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Sorting and Classification

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Book Review Sorting things Out Monothetic & Polythetic Classification

Classification as a form of Abstraction

Personality Classification

Differentiated Service

Identity-Differentiated Business Services

Differentiated Security

The Ethics of Discrimination

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Monothetic & Polythetic Classification

veryard projects > modelling > classification > monothetic & polythetic

One of the ways we simplify and make sense of the world is by dividing people and things into classes.
Defining a class in terms of specific features 
Features common to all members of a given class
Defining a class in terms of characteristic features 
Features likely to belong to an object of a given class

Information Scientists have usually assumed class membership can be defined monothetically, despite Wittgenstein’s famous counter-example, based on his definition of the class GAME.

Whereas operational entity types (such as EMPLOYEE) can usually be defined monothetically, strategic entity types (such as COMPETITIVE THREAT) often cannot.  The natural definitions of such entity types may include words like ‘typically’.  To avoid this, the model may fall back on definitions that make the adhoc judgement explicit, by specifying a judge, or a judging process.  (“A competitive threat is anything identified by the strategic planning director as a competitive threat.”)  However, it is still useful to document the characteristic features.

The behaviour of an entity is usually a characteristic feature, rather than a specific feature.  Thus it is usually inadequate to define a class merely in terms of what it does (or what its occurrences do).  This can be like defining a dog as something that eats dogfood. A good definition of a class specifies what it is (or what its occurrences are).

A definition of a class in terms of what the occurrence might do (as with COMPETITOR or DANGEROUS DOG) is even more difficult to treat objectively.  What the marketing department (or the dog-catcher) needs is a way of recognizing members of the entity type before they display the potential behaviour.  Thus DANGEROUS DOG may have to be defined by specific characteristics, such as breed or size.  COMPETITOR may have to be defined in terms of those characteristics that make an organization capable of mounting a competitive threat, rather than in terms of competing products already on the market.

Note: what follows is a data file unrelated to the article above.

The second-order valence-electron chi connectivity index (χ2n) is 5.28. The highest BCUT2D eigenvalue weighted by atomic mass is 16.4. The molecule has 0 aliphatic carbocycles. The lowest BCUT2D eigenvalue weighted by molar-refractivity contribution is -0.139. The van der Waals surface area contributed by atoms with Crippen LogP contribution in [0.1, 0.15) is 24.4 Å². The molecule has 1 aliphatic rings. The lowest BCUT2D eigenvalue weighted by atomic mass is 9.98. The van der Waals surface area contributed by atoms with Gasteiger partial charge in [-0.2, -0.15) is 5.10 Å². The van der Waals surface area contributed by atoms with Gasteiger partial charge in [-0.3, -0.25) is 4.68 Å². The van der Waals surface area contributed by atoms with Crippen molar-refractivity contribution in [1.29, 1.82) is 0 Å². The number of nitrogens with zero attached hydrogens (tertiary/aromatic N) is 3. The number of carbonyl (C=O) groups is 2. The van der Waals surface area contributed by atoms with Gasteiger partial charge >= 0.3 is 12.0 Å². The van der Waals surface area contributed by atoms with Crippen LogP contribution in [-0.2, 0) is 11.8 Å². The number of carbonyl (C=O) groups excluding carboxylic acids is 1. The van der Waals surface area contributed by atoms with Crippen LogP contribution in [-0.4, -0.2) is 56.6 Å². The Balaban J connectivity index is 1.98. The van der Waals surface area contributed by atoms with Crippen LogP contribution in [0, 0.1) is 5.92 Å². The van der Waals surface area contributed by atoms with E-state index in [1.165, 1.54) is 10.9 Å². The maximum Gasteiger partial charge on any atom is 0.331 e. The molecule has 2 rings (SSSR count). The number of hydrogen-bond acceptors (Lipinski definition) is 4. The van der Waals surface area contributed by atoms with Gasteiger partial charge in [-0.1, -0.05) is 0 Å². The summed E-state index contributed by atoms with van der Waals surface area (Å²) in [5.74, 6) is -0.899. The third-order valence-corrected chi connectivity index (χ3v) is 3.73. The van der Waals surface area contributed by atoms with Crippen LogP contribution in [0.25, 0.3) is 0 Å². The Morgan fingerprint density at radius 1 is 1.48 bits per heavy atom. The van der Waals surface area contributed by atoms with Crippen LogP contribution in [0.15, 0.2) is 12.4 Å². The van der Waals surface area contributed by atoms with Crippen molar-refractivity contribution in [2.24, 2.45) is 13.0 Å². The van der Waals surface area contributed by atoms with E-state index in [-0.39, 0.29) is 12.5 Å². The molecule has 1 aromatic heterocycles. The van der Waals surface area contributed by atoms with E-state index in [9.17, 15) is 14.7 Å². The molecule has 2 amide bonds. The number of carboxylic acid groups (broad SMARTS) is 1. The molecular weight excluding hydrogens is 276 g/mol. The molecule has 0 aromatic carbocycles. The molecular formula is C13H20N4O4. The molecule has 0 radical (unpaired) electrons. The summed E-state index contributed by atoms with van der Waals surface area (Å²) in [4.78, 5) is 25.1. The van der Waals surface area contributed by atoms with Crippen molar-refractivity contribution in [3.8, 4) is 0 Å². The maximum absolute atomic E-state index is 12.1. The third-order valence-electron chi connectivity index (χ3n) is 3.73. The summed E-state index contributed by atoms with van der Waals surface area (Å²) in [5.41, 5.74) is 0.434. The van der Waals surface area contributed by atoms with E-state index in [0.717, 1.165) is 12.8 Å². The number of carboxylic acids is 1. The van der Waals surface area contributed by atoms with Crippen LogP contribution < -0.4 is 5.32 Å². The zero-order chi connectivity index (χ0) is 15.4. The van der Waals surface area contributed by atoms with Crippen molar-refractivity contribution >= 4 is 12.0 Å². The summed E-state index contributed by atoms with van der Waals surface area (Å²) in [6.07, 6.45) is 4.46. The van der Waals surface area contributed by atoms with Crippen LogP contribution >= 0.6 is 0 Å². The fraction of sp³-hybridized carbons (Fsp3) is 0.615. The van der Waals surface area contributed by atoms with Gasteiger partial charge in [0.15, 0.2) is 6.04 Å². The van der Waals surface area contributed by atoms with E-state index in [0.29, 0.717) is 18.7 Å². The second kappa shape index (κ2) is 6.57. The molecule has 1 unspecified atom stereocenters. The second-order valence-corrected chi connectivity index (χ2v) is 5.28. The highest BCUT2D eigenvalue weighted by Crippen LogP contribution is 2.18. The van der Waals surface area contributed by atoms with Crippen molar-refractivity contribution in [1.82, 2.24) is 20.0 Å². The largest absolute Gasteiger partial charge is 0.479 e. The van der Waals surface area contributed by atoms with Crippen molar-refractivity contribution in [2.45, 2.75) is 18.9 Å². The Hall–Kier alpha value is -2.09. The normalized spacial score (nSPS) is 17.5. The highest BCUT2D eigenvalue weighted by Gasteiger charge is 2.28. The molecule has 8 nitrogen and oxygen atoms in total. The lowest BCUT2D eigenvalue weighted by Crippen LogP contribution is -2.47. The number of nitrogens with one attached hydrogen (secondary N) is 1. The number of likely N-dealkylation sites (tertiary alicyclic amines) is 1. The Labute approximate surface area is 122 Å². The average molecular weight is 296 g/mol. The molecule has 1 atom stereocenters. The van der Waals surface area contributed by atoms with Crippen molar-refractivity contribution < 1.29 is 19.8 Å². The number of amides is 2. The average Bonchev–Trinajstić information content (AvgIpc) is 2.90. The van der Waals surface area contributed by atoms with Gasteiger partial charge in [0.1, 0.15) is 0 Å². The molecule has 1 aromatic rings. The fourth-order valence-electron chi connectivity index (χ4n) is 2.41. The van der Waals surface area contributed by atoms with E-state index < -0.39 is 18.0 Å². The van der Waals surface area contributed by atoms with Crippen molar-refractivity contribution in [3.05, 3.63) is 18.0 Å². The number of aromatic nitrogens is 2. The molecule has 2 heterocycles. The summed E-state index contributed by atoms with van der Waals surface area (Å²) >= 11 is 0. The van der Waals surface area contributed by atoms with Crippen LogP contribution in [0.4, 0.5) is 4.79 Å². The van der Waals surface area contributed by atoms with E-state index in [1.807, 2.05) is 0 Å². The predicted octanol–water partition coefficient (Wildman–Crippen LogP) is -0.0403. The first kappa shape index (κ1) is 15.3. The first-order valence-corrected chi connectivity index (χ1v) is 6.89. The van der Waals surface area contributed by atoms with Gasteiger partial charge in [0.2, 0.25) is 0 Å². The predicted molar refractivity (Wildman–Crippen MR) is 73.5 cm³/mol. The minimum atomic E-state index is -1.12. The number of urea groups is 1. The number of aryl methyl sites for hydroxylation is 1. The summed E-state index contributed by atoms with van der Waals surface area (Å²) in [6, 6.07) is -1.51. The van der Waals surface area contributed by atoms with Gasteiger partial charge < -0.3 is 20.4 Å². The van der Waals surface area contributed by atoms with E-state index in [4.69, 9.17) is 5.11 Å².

On This Website Identifying competitors (Understanding the Business Issues)
Information Modelling Workshop (Understanding the Analysis Techniques)
Internet Classification Society of North America
Books R.R. Sokak & P.H.A. Sneath, Principles of Numerical Taxonomy.  W.H. Freeman, San Francisco, 1963
Rodney Needham, Against the Tranquility of Axioms, University of California Press, 1983.

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Book Review

veryard projects > modelling > classification > Bowker & Star

Geoffrey C. Bowker & Susan Leigh Star. Sorting Things Out: Classification and its Consequences. 

MIT Press, 1999.

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But why do I have to classify which 
edition you might want to look at?

Analyses categories and standards from a sociological and ethical perspective. Inspired by Foucault, the authors show how classification invisibly orders human interaction, and explore the moral agenda of classification.
Other Reviews Review by Terrence A. Brooks, School of Library and Information Science, University of Washington

Review by Elizabeth R. Lorbeer, Collection Development Librarian, Library of Rush University, Rush-Presbyterian-St. Luke's Medical Center

Tool Tinderbox: Sorting Things Out

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